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Mary (not her real name) was 22 weeks pregnant with her first child when an ultrasound scan detected an ovarian mass. Her scan and tumour markers raised a high suspicion of malignancy or ovarian cancer.
Ovarian cancer| occurs in around 1 in 18,000 pregnancies and the combination of a germ cell tumour during pregnancy is even rarer. As with many early stage ovarian cancers, Mary did not have any symptoms.
Mary’s case was discussed at a multidisciplinary team meeting and Mary subsequently chose to have her ovary surgically removed at 26 weeks, rather than wait until after her pregnancy. The team ensured that the unborn baby was considered in all discussions of care.
Before Mary had the procedure, she was counselled by the gynaecology consultant about possible complications during and after surgery, and the possibility of miscarriage during surgery. I was also on hand to provide psychological support and to answer Mary’s questions.
She was worried about her baby and did not say or ask much, which is not unusual after receiving bad news. I gave her a pack with information about ovarian cancer, contact details and some information and support websites.
Before Mary left, I emphasised that she could call me if she had any queries or needed any psychological support. Mary’s partner was included in the discussions about her diagnosis and treatment. After a few days, she rang with a list of questions related to the cancer and her pregnancy. At the end of our conversation, she said she felt better and reassured. I also referred her to the Macmillan cancer support centre.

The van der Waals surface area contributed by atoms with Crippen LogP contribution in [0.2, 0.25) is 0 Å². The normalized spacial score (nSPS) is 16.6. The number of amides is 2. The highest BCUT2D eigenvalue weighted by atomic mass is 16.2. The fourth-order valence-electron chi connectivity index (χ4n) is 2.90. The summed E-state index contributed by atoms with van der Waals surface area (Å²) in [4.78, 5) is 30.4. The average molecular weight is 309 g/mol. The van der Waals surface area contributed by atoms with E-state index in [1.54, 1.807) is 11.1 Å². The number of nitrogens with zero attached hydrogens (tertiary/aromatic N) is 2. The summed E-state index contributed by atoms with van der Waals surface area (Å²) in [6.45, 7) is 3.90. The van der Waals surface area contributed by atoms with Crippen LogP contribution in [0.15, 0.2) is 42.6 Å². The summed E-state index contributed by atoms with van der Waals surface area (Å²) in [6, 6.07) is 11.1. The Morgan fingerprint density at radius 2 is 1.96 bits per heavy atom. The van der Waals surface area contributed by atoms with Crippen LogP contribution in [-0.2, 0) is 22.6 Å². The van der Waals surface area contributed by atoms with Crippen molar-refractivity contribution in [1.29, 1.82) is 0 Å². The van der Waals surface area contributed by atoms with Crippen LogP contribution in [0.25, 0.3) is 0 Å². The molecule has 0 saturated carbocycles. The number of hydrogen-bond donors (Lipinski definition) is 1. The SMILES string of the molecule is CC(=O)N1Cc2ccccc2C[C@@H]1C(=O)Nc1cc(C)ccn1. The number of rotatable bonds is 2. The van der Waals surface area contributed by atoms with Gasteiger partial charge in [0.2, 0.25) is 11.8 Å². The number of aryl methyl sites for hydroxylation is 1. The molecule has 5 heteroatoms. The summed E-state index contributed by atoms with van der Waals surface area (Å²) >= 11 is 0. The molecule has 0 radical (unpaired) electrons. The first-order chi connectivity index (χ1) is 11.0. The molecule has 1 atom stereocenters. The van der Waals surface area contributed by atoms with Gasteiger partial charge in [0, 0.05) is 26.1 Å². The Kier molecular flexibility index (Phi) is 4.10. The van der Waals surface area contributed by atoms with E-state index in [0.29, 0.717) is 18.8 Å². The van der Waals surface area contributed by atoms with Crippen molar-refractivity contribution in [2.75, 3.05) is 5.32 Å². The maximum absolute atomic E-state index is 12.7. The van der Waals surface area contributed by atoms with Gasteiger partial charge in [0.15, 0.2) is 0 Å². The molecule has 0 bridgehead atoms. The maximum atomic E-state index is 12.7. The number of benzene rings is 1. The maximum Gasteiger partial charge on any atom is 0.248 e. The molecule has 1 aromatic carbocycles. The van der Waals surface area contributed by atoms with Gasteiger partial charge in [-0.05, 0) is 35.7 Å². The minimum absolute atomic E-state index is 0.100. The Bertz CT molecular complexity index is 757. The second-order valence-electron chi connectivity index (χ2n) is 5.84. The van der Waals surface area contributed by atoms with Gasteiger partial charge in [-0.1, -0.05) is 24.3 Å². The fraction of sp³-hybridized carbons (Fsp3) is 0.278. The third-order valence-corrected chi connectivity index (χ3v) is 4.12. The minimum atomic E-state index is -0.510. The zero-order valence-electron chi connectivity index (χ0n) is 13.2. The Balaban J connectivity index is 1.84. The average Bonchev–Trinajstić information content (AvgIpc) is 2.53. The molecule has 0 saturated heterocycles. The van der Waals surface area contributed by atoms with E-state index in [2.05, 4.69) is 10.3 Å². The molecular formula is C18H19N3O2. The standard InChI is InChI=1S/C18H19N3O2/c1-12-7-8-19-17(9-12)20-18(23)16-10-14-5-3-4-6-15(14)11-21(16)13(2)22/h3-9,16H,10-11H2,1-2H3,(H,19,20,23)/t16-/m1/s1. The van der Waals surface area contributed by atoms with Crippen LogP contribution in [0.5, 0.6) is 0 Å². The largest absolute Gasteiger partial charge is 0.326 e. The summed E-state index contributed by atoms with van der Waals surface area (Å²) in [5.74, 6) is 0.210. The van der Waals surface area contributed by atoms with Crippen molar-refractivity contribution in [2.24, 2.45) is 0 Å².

Following the operation, she was told that the ovary that was taken out had an early stage of ovarian cancer. She was speechless and teary. At her follow-up appointment, she was well and fully recovered from the operation. She has had monthly MRI scans and blood tests following her treatment.
The rest of her pregnancy went well and she is expecting a baby girl in few weeks. Mary was grateful that a routine scan detected the cancer and that it was investigated promptly.
Germ cell tumours of the ovary are a rare type of ovarian cancer. Fewer than 1,500 women are diagnosed with this type of cancer in the UK each year.
Many woman with early stage ovarian cancer do not have any symptoms. If symptoms are present, they can include abdominal pain, a feeling of fullness or abdominal swelling, and sometimes an increased need to pass urine. Some women may have irregular vaginal bleeding.
Several tests may be used including blood tests, ultrasound and CT scans, and laparoscopy.
Treatment will usually involve a combination of surgery and chemotherapy.
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